Between You and Me

Queer Disclosures in the New York Art World 1948-1963

Published January 2005
Duke University Press Combined Academic Publishers

In the decades preceding the Stonewall riots—in the wake of the 1948 publication of Alfred Kinsey’s controversial report on male sexuality and in the midst of a cold war culture of suspicion and paranoia—discussions of homosexuality within the New York art world necessarily circulated via gossip and rumor. Between You and Me explores this informal, everyday talk and how it shaped artists’ lives, their work, and its reception. Revealing the “trivial” and “unserious” aspects of the postwar art scene as key to understanding queer subjectivity, Gavin Butt argues for a richer, more expansive concept of historical evidence, one that supplements the verifiable facts of traditional historical narrative with the gossipy fictions of sexual curiosity.

Focusing on the period from 1948 to 1963, Butt draws on the accusations and denials of homosexuality that appeared in the popular press, on early homophile publications such as One and the Mattachine Review, and on biographies, autobiographies, and interviews. In a stunning exposition of Larry Rivers’s work, he shows how Rivers incorporated gossip into his paintings, just as his friend and lover Frank O’Hara worked it into his poetry. He describes how the stories about Andy Warhol being too “swish” to be taken seriously as an artist changed following his breakthrough success, reconstructing him as an asexual dandy. Butt also speculates on the meanings surrounding a MoMA curator’s refusal in 1958 to buy Jasper Johns’s Target with Plaster Casts on the grounds that it was too scandalous for the museum to acquire. Between You and Me sheds new light on a pivotal moment in American cultural production as it signals new directions for art history.

Between You and Me is a brilliant read that flirtatiously winks and kisses its way through the New York art world of the postwar period, turning our favorite icons inside out and back in again. Taking gossip into his own mouthy hands, Butt slurs the studios of Rivers, Jasper Johns, and Andy Warhol with their own reckless talk: kisses turn into smacks, and winks into home runs. (Between you and me, that’s how I like it.)” – Carol Mavor, author of Reading Boyishly and Black and Blue

“Addressing gossip as a Derridean supplement to standard forms of historical evidence, Butt aims to queer the writing of history. He does a provocative job, largely by confronting authoritative knowledge with its unverifiable counterparts.” – Frazer Ward, GLQ

Between You and Me is boldly original and beautifully written. Gavin Butt renders a rich (which is to say dishy) description of a queer past that might enable us to imagine a queer futurity. His book will stand as a lasting contribution to queer theory and visual cultural studies and, perhaps more importantly, serve as a political and methodological wake-up call to the discourse of art history.” — José Esteban Muñoz, author of Cruising Utopia: The Then and There of Queer Futurity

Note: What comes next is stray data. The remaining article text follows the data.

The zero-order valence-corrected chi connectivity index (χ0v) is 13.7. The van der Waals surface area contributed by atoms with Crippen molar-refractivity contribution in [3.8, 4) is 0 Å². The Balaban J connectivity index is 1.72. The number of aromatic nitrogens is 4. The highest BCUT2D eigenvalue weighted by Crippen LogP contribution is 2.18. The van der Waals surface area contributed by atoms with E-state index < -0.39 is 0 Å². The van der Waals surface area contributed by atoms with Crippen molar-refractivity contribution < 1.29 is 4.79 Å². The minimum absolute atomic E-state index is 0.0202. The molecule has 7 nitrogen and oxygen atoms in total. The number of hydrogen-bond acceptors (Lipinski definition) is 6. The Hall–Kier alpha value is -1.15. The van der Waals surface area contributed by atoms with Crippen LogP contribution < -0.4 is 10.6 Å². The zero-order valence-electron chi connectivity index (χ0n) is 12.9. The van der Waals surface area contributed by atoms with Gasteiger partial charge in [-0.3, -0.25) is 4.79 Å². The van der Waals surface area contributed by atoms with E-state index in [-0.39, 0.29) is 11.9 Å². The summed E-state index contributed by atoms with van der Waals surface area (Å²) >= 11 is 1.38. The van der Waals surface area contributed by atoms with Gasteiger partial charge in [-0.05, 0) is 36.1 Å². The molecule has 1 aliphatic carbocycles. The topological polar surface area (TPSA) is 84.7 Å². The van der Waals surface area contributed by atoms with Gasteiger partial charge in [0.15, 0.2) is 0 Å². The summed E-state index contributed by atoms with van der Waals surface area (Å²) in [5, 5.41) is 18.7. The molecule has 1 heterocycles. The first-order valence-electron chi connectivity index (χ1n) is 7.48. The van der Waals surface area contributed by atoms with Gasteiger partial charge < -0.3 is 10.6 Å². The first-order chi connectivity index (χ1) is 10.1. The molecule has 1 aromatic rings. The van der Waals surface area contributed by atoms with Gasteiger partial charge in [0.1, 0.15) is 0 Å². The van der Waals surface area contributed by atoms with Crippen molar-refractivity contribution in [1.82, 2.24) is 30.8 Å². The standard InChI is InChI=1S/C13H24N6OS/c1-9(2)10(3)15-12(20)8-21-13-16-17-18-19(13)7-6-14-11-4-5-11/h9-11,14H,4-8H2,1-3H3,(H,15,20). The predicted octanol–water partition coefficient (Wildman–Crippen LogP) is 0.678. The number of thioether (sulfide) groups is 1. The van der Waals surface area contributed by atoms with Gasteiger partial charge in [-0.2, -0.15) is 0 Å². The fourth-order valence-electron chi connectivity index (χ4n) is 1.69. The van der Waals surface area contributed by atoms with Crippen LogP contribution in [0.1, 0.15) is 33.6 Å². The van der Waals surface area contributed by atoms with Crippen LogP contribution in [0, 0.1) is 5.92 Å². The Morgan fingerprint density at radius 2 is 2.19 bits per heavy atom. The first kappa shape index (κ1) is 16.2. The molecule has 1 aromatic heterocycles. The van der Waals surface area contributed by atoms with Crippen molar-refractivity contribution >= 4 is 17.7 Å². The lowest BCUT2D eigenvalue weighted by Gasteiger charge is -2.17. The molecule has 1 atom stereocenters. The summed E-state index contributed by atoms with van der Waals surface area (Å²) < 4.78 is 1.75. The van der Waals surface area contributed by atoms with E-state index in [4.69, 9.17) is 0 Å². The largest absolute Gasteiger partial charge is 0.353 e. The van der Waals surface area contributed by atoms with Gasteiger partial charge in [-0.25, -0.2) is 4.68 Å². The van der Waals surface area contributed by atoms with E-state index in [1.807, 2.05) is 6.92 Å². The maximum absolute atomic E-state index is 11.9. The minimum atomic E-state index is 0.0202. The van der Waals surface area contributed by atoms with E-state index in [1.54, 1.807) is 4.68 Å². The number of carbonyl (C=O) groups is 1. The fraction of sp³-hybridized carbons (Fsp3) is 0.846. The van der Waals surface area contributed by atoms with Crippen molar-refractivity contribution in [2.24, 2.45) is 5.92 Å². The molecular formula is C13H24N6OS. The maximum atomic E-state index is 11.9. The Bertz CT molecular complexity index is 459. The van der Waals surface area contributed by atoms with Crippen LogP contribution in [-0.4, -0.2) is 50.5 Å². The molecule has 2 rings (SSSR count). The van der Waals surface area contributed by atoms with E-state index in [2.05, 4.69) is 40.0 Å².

“Easily accessible to art historians and non-scholars alike, Between You and Me’s performative interpretations of artistic and sexual identities through biographic remembrances and iconographic interrogations of art objects and gallery installations trouble the stability of verbal and visual evidence, critically examining the nature of what we consider to be useful evidence while expanding the term to include innuendo, rumor, and imprecise visual cues. Butt flirts with impropriety here, taking obvious personal and scholarly pleasure in writing an account of mid-twentieth-century gossip that aggressively queers traditional art historical practice, forcing us to reconsider the ways in which we narrate history.” — Stefanie Snider, CLGH Newsletter

“Gossip, [Butt] notes, is conventionally thought to be slight because it is not serious.… Butt shows how much you can learn about recent American art by looking at the gossip associated with it.” — David Carrier, artUS

"Between You and Me is a nimble book-balancing a self-consciousness about what it means to work on the most ephemeral of subjects, what it means to deploy gossip as a critical strategy, and how gossip figures in both the content and the form of art from this period. The result is a portrait of the evolution of new kinds of artistic personas, and a map for producing new methodologies for writing about them."   Jennifer Doyle, American Quarterly
“[A]n important and ambitious self-proclaimed challenge to the ways we do art history in the academy. It does so in a tone that is frequently witty, playful and irreverent, which is to say ‘queer’. A book about the trivial, yet one that takes itself very seriously, presented entirely in parentheses (as if an inconsequential aside), yet claiming to be a weighty engagement with the dominant discourse of art history: in some ways this book is a brilliant and intriguing paradox.”    Satish Padiyar, Oxford Art Journal